Welcome to Friday, gents and ladies. It’s that lovely day of the week when the mind turns to martinis and other such delights. I hope you have worked sufficiently during the week to warrant a real break.
Now, as always, this post is our weekly roundup of all things Microsoft. All the news doesn’t fit, so if you want the full dose, check the archives. Ensure that you are following TNW Microsoft on both Twitter and Facebook, and let’s get into the mix.
Bing: Welcome to Version 2
Yesterday in San Francisco, Bing launched a major redesign. You can’t get into it yet, and you likely won’t be able to until early June, but it is coming.
It has three main components: a much cleaner set of web results, from a design sense, a column of ‘snapshot’s and other tools that will allow users to make actions right from their search page (think restaurant reservations), and finally a third column that will bake in social elements from a host of networks, including both friends and experts.
In short, Bing is betting its future on the power of personal connections. The update, under development for around 6 months, is Bing’s gauntlet toss to Google; the company’s tight relationship with Facebook continues to bear fruit. Twitter was also in attendance at the event.
One last note: the social column will contain ‘experts,’ as we noted, some of which will be sourced from their calculated influence on Google+, which is a quite interesting move.
Windows Phone: Hello Samsung Focus 2
Inexpensive, inexpensive, inexpensive, that’s the Windows Phone hardware mantra. Microsoft and its OEM partners are working hard to bring handsets to market that dramatically undercut the standard ‘$200 smartphone with contract paradigm.’ To wit, the $99 Nokia Lumia 900. And this week, the $49 Focus 2 from Samsung.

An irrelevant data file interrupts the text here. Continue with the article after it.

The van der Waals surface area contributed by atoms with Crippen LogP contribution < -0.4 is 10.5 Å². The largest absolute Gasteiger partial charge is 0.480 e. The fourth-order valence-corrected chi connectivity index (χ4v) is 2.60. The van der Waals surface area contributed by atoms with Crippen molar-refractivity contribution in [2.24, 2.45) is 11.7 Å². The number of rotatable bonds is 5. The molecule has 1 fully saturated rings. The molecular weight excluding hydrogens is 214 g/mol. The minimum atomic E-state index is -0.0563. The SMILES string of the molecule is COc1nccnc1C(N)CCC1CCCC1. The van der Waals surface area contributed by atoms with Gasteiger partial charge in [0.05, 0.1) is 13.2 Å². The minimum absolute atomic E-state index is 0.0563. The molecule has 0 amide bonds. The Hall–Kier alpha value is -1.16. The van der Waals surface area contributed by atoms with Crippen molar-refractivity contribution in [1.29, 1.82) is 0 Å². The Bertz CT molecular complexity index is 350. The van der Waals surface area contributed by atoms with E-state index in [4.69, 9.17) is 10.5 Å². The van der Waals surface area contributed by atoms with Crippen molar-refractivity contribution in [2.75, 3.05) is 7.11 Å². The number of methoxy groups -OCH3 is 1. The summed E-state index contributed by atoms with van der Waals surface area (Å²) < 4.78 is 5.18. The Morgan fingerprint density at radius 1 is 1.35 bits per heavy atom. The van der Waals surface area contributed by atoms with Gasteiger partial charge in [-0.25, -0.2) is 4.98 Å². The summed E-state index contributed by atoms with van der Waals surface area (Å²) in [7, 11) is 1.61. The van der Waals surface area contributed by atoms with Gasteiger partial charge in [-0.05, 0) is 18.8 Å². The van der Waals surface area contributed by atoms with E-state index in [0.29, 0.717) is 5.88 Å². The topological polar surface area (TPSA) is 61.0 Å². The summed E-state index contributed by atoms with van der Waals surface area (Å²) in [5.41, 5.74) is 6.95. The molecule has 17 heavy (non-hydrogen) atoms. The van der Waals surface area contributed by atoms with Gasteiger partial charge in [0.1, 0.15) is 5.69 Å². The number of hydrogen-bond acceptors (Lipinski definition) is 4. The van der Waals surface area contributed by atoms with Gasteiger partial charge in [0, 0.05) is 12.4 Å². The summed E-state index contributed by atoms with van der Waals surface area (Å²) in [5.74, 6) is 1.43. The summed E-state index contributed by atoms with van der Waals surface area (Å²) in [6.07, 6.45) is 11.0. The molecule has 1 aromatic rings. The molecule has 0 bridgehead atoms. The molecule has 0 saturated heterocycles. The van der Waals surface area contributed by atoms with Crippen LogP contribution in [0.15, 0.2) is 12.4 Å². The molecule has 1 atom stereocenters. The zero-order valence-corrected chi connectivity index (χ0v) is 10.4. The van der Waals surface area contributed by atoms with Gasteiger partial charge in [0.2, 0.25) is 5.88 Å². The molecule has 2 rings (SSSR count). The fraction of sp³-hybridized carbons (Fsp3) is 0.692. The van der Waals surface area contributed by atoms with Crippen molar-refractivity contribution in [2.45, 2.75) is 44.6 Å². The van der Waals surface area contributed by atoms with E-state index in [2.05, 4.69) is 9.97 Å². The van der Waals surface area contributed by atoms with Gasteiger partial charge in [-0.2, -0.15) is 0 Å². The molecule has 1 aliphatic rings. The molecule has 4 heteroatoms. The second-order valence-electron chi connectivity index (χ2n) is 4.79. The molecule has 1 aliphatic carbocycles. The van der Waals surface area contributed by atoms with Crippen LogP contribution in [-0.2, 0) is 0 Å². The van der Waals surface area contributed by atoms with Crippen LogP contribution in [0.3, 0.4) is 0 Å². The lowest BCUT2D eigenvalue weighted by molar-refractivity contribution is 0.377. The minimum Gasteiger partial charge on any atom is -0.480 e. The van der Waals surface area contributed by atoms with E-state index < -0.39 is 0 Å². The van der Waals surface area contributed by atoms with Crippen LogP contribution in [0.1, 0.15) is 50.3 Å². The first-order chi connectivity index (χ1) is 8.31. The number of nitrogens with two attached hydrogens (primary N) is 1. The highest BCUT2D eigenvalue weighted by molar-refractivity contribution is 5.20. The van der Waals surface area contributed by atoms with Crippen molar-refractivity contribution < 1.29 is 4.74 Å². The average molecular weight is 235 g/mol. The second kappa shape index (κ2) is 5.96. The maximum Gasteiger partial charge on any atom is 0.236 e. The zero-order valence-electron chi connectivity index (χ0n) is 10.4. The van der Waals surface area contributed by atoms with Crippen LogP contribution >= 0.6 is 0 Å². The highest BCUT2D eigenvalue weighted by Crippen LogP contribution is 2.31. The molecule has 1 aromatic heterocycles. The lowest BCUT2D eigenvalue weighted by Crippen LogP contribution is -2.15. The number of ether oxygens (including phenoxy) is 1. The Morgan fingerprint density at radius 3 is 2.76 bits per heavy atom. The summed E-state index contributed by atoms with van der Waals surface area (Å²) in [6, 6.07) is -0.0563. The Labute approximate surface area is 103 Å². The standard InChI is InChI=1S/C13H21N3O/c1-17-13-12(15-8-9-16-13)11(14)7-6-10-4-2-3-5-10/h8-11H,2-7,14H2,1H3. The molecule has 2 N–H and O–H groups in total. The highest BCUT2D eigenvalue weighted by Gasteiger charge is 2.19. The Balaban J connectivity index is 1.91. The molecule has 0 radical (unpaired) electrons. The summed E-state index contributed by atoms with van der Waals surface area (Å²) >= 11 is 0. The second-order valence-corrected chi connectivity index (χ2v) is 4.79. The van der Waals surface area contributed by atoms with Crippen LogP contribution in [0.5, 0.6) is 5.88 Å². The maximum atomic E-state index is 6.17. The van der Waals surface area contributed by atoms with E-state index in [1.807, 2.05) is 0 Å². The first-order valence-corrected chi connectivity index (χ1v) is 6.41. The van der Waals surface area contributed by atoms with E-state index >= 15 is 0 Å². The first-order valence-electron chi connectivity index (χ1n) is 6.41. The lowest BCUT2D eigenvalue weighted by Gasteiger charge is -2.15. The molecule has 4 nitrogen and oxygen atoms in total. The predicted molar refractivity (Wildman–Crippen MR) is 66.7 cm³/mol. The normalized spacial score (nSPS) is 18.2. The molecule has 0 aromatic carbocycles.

The Focus, one of the better selling Windows Phone handsets from the first generation, now has a second form. From our previous coverage:
The Samsung Focus 2 will position itself as a mid-range Windows Phone device (like its predecessor), featuring a 4-inch Super AMOLED display, 5-megapixel camera with 720p HD video recording and playback, a front-facing VGA camera and 8GB of non-expandable storage.
The phone will go on sale on May 20th.
IE9: Weekend Warrior
Quick Hit: Internet Explorer 9 is more popular on weekends than weeknights, bucking the usual trend of people going home from work and using a different browser than the one prescribed by their bosses. Our take:
IE9 usage is spiking on the weekend because new PCs sold that run Windows 7 have the software installed. Now, here’s where IE9 is doing better than its predecessors: it’s keeping those new users for itself; people who buy new machines aren’t downloading other browsers as often as they perhaps once did. Thus, IE9 spikes on the weekend as people use their newer machines, which have IE9.
The Windows Phone Horse
And finally, just for fun, Microsoft’s horse. The company sponsored a horse in the Kentucky Derby, and lost. Admittedly, ‘Hansen’ was in contention for most of the race, but in the end, it lost. We thought it was a perfectly fine thing to do:
“Is this a bit gauche? Of course, but it’s also good fun. Microsoft is taking part in a sport to sport their wares in a non-traditional way, for a tech company at least. So it’s off to the races for Windows Phone. Here’s to hoping that they win, just so that we can read the oh-so-smug Microsoft blog post about the victory.”
Not all were so content. Gizmodo, who had an author who bet on the horse, was less than pleased:
True story: I bet on Windows Phone yesterday and lost. Actually, I bet on a horse named Hansen, a Kentucky Derby contender sponsored by Windows Phone. Hansen turned out to be a disappointing loser.
And yes, I know, betting on a horse based on its sponsor is really dumb. But it’s not like I’m going to spend time, you know, researching stuff. […]
Go Hansen! Go you silver-legged son of a bitch! There he was! Getting ready to pull it out and show the odds-on favorites what he was made of! Except he didn’t. Hell, he didn’t even show. It turned out he was made out of lose.
Sorry Giz, but if it makes you feel any better, I think that Microsoft lost a lot more than you. But then again, they can afford it.
Now, go make yourself a decent Harvey Wallbanger, and take a nap.